We walked back to meet up with The Elder and my niece, and the lot of us made our way to the nature center to answer nature’s call and see nature stuff. We saw snakes and birds and dead things and pelts and a bear’s butt. Upon the conclusion of the safari we loaded up the car and headed to the next checkpoint: mile 11.75. On our way, my son turned into the ultimate backseat driver. “We’re going the wrong way! We need to turn around! Change the music! Turn around! No music! Are you listening? Everyone stop talking! We need to go back to the race!” It was as pleasant as Red Elevens on a cold, rainy run.
Miraculously, and despite “going the wrong way”, we arrived early and with plenty of time to feed the very hangry caterpillar in my backseat. With his belly temporarily satisfied, my son joined my niece outside where they clapped, cheered, and waved to runners. When the runner well went dry my son and niece meandered down the trails in search of The Runner. Five minutes later the two tore up the trail yelling, “She’s coming! She’s coming!” We clapped, cheered, took photos, and The Runner kept going. Next up, mile 15.
Back in the car we drove to the next stop at Lake Brandt. On the way I promised a visit to the dam. Upon arrival we made a B-line for said dam and were given a history lesson on the Three Gorges dam by my son. Throughout the dam tour I learned that I am not as smart as Google, that fish don’t eat electricity, and that posting “No Trespassing” signs is mean. Once the dam was out of sight, it was also out of mind, and the four of us were able to make our way down the trail to find The Runner. My son and niece walked ahead of The Elder and I. After 15 minutes of hiking and cheering for other runners, shouts of “She’s coming! She’s coming!” were heard once again. The Runner looked good and was happy she wasn’t lost. My son, on the other hand, was showing signs of wear.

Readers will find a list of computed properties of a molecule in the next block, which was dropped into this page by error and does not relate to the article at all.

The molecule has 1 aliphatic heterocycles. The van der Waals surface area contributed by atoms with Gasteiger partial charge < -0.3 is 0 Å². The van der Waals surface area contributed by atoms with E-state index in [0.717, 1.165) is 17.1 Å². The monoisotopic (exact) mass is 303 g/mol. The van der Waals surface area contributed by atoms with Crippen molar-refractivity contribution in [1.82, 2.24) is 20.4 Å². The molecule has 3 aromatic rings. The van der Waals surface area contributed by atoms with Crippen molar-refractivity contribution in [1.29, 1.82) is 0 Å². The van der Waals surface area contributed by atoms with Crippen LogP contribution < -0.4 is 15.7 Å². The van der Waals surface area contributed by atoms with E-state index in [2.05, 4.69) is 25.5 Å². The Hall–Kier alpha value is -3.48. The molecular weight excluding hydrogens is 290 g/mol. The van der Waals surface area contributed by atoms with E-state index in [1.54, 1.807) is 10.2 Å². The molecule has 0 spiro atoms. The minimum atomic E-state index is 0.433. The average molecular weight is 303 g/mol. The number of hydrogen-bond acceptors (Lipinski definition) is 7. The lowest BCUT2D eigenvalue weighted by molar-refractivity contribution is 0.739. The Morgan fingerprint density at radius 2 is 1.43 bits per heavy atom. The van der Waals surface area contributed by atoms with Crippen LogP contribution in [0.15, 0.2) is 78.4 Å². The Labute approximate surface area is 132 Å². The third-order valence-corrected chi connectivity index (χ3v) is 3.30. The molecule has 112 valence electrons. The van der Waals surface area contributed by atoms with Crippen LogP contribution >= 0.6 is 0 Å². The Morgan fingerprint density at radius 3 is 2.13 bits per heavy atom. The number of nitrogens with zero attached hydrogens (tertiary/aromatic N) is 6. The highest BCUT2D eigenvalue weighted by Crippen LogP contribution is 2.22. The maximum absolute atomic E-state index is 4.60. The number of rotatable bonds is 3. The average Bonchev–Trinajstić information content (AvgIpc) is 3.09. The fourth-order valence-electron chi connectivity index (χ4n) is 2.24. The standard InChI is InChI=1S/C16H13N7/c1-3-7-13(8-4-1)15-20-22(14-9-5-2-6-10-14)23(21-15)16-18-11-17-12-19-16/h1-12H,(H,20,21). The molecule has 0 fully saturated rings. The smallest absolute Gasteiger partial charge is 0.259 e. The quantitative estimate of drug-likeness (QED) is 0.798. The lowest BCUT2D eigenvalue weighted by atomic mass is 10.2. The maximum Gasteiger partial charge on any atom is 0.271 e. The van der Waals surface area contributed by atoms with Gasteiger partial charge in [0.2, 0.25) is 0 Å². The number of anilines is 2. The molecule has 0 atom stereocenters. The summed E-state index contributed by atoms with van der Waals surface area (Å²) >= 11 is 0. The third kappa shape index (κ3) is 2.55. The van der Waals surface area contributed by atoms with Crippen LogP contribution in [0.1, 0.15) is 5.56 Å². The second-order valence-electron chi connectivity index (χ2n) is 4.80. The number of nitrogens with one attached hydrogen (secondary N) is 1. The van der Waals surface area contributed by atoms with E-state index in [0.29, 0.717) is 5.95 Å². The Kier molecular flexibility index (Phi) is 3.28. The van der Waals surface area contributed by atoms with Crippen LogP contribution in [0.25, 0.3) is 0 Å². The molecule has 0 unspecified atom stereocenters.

“Up-ah! Up-ah!” he said as he bounced up and down signaling his desire to ride atop my shoulders. “Up-ah!” he repeated. I obliged, propped him on my shoulders, and we (not him) walked the mile back to the car where I pumped him with snacks and water before heading out to our next stop: mile marker 20.5.
A few years earlier while running the 40 miler, The Elder and her family had met me at mile 19. For this year’s race we toyed with the idea of doing the same for The Runner, but thought it’d be easier if we stuck to the “Support Crew” recommendations provided by the race director. When we arrived at mile 20.5 there was no parking. This wasn’t a shock. The race director’s notes said there wasn’t any parking. I just didn’t believe him. No, the only parking was a half mile away at the park near the start/finish line.
Since my son had no interest in walking (and I had even less interest in piggy-backing him to and fro) I suggested dropping off The Elder and my niece and just driving around for 15 minutes until they got back. After an hour, and all the glorious happiness that filled the interior of my car in that time, The Elder texted me to let me know that The Runner had been spotted. Without haste, I drove back down to pick them up. Last stop, the finish line.
Back at the finish line we figured we had about an hour before The Runner would arrive. We played at the playground, whittled mulch, and built boats from sticks and woven grass. Did you read that last part? We built boats from sticks and woven grass! It was only a matter of time before my son and niece reached the end of their Golden Rope of Patience, and even less before The Elder and I were squatting at the loony bin. With seconds to spare before our crew fell apart The Runner appeared. The four of us perked up and bolted to the finish where we cheered, whooped, hollered, and clapped as The Runner completed her first trail marathon. CONGRATULATIONS!
As for the experience of supporting a runner, it’s no easy task. Seriously, it’s exhausting. I owe a great deal of thanks to anyone (my wife included) who has ever come out and cheered me on during a race. I have a better appreciation for what you went through and can only pray that you will do it again because hearing cheers and claps when the going gets rough makes a huge difference.